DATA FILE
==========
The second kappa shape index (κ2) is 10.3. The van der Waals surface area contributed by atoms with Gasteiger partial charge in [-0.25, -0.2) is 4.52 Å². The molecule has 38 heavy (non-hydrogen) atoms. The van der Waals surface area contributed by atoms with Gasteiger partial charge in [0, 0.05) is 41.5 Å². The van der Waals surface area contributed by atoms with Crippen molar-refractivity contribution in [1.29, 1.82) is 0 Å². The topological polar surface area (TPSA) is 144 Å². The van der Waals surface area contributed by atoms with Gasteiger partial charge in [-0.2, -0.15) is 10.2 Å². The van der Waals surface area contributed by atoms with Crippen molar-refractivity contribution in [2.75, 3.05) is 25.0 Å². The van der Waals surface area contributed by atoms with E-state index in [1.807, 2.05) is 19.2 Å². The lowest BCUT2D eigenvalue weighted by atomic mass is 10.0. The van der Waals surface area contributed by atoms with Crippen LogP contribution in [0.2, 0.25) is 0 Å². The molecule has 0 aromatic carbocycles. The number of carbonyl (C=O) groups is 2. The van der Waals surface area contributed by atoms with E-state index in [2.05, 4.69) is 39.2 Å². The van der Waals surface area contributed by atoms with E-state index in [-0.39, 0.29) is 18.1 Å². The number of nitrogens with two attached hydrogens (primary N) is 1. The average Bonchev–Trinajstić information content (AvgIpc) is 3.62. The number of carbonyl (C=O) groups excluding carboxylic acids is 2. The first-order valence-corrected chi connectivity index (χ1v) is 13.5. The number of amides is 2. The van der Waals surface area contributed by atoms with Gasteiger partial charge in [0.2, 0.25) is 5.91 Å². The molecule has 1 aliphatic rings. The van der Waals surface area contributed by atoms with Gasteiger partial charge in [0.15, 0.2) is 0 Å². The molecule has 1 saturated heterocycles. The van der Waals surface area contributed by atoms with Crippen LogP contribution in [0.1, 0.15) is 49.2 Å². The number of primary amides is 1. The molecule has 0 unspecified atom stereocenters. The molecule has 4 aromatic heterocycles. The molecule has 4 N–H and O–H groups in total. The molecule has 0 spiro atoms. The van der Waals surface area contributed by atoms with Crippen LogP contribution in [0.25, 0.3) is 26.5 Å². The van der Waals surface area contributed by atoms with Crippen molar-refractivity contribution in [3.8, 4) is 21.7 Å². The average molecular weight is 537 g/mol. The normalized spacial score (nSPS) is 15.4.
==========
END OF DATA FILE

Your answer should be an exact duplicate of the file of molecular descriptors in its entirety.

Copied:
The second kappa shape index (κ2) is 10.3. The van der Waals surface area contributed by atoms with Gasteiger partial charge in [-0.25, -0.2) is 4.52 Å². The molecule has 38 heavy (non-hydrogen) atoms. The van der Waals surface area contributed by atoms with Gasteiger partial charge in [0, 0.05) is 41.5 Å². The van der Waals surface area contributed by atoms with Crippen molar-refractivity contribution in [1.29, 1.82) is 0 Å². The topological polar surface area (TPSA) is 144 Å². The van der Waals surface area contributed by atoms with Gasteiger partial charge in [-0.2, -0.15) is 10.2 Å². The van der Waals surface area contributed by atoms with Crippen molar-refractivity contribution in [2.75, 3.05) is 25.0 Å². The van der Waals surface area contributed by atoms with E-state index in [1.807, 2.05) is 19.2 Å². The lowest BCUT2D eigenvalue weighted by atomic mass is 10.0. The van der Waals surface area contributed by atoms with Crippen LogP contribution in [0.2, 0.25) is 0 Å². The molecule has 0 aromatic carbocycles. The number of carbonyl (C=O) groups is 2. The van der Waals surface area contributed by atoms with E-state index in [2.05, 4.69) is 39.2 Å². The van der Waals surface area contributed by atoms with E-state index in [-0.39, 0.29) is 18.1 Å². The number of nitrogens with two attached hydrogens (primary N) is 1. The average Bonchev–Trinajstić information content (AvgIpc) is 3.62. The number of carbonyl (C=O) groups excluding carboxylic acids is 2. The first-order valence-corrected chi connectivity index (χ1v) is 13.5. The number of amides is 2. The van der Waals surface area contributed by atoms with Gasteiger partial charge in [0.2, 0.25) is 5.91 Å². The molecule has 1 aliphatic rings. The van der Waals surface area contributed by atoms with Gasteiger partial charge in [0.15, 0.2) is 0 Å². The molecule has 1 saturated heterocycles. The van der Waals surface area contributed by atoms with Crippen LogP contribution in [0.1, 0.15) is 49.2 Å². The number of primary amides is 1. The molecule has 0 unspecified atom stereocenters. The molecule has 4 aromatic heterocycles. The molecule has 4 N–H and O–H groups in total. The molecule has 0 spiro atoms. The van der Waals surface area contributed by atoms with Crippen LogP contribution in [0.25, 0.3) is 26.5 Å². The van der Waals surface area contributed by atoms with Crippen molar-refractivity contribution in [3.8, 4) is 21.7 Å². The average molecular weight is 537 g/mol. The normalized spacial score (nSPS) is 15.4.